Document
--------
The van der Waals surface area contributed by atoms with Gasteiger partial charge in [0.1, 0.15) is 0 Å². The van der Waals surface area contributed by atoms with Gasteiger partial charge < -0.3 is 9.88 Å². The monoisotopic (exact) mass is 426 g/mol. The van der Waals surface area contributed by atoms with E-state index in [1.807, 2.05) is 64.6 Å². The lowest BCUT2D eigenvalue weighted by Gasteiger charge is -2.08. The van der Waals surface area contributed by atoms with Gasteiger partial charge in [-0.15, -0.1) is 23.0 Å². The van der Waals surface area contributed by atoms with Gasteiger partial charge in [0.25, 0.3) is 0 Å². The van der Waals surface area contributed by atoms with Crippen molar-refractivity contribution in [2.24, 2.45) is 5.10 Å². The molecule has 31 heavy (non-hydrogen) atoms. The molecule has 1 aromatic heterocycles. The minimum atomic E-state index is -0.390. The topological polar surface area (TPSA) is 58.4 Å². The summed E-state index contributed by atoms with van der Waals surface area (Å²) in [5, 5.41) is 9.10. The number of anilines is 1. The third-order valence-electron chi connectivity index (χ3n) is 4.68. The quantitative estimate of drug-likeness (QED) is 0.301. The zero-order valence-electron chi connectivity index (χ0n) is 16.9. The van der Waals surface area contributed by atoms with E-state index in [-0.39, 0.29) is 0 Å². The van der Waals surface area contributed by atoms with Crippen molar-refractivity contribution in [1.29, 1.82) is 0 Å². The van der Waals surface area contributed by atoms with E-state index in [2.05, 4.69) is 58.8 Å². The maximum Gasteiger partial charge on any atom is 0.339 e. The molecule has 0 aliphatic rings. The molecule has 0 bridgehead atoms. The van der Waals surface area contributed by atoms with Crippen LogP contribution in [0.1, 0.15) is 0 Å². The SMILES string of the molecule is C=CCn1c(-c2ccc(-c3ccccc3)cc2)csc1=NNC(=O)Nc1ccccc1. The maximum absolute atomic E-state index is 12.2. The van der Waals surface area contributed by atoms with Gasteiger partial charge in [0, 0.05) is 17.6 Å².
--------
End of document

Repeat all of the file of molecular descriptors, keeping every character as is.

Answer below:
The van der Waals surface area contributed by atoms with Gasteiger partial charge in [0.1, 0.15) is 0 Å². The van der Waals surface area contributed by atoms with Gasteiger partial charge < -0.3 is 9.88 Å². The monoisotopic (exact) mass is 426 g/mol. The van der Waals surface area contributed by atoms with E-state index in [1.807, 2.05) is 64.6 Å². The lowest BCUT2D eigenvalue weighted by Gasteiger charge is -2.08. The van der Waals surface area contributed by atoms with Gasteiger partial charge in [-0.15, -0.1) is 23.0 Å². The van der Waals surface area contributed by atoms with Gasteiger partial charge in [0.25, 0.3) is 0 Å². The van der Waals surface area contributed by atoms with Crippen molar-refractivity contribution in [2.24, 2.45) is 5.10 Å². The molecule has 31 heavy (non-hydrogen) atoms. The molecule has 1 aromatic heterocycles. The minimum atomic E-state index is -0.390. The topological polar surface area (TPSA) is 58.4 Å². The summed E-state index contributed by atoms with van der Waals surface area (Å²) in [5, 5.41) is 9.10. The number of anilines is 1. The third-order valence-electron chi connectivity index (χ3n) is 4.68. The quantitative estimate of drug-likeness (QED) is 0.301. The zero-order valence-electron chi connectivity index (χ0n) is 16.9. The van der Waals surface area contributed by atoms with E-state index in [-0.39, 0.29) is 0 Å². The van der Waals surface area contributed by atoms with Crippen molar-refractivity contribution in [1.29, 1.82) is 0 Å². The van der Waals surface area contributed by atoms with E-state index in [2.05, 4.69) is 58.8 Å². The maximum Gasteiger partial charge on any atom is 0.339 e. The molecule has 0 aliphatic rings. The molecule has 0 bridgehead atoms. The van der Waals surface area contributed by atoms with Crippen LogP contribution in [0.1, 0.15) is 0 Å². The SMILES string of the molecule is C=CCn1c(-c2ccc(-c3ccccc3)cc2)csc1=NNC(=O)Nc1ccccc1. The maximum absolute atomic E-state index is 12.2. The van der Waals surface area contributed by atoms with Gasteiger partial charge in [0, 0.05) is 17.6 Å².